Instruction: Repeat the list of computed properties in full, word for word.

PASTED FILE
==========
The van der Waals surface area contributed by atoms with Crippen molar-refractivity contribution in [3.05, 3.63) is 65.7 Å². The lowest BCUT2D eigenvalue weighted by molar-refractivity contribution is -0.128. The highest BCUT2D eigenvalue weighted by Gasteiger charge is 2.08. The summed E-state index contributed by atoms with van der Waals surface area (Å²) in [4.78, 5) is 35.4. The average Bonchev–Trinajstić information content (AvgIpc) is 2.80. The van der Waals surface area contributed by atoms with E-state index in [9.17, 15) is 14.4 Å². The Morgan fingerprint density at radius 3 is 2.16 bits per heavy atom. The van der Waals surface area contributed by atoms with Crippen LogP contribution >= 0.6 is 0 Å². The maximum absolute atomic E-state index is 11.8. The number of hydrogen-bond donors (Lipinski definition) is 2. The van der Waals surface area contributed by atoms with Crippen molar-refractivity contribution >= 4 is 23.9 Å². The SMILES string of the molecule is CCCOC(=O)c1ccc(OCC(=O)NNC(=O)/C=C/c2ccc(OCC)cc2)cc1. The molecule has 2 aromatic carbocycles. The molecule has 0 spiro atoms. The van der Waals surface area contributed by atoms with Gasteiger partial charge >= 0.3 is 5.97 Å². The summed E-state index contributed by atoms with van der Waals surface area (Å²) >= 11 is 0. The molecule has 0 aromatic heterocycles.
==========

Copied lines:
The van der Waals surface area contributed by atoms with Crippen molar-refractivity contribution in [3.05, 3.63) is 65.7 Å². The lowest BCUT2D eigenvalue weighted by molar-refractivity contribution is -0.128. The highest BCUT2D eigenvalue weighted by Gasteiger charge is 2.08. The summed E-state index contributed by atoms with van der Waals surface area (Å²) in [4.78, 5) is 35.4. The average Bonchev–Trinajstić information content (AvgIpc) is 2.80. The van der Waals surface area contributed by atoms with E-state index in [9.17, 15) is 14.4 Å². The Morgan fingerprint density at radius 3 is 2.16 bits per heavy atom. The van der Waals surface area contributed by atoms with Crippen LogP contribution >= 0.6 is 0 Å². The maximum absolute atomic E-state index is 11.8. The number of hydrogen-bond donors (Lipinski definition) is 2. The van der Waals surface area contributed by atoms with Crippen molar-refractivity contribution >= 4 is 23.9 Å². The SMILES string of the molecule is CCCOC(=O)c1ccc(OCC(=O)NNC(=O)/C=C/c2ccc(OCC)cc2)cc1. The molecule has 2 aromatic carbocycles. The molecule has 0 spiro atoms. The van der Waals surface area contributed by atoms with Gasteiger partial charge >= 0.3 is 5.97 Å². The summed E-state index contributed by atoms with van der Waals surface area (Å²) >= 11 is 0. The molecule has 0 aromatic heterocycles.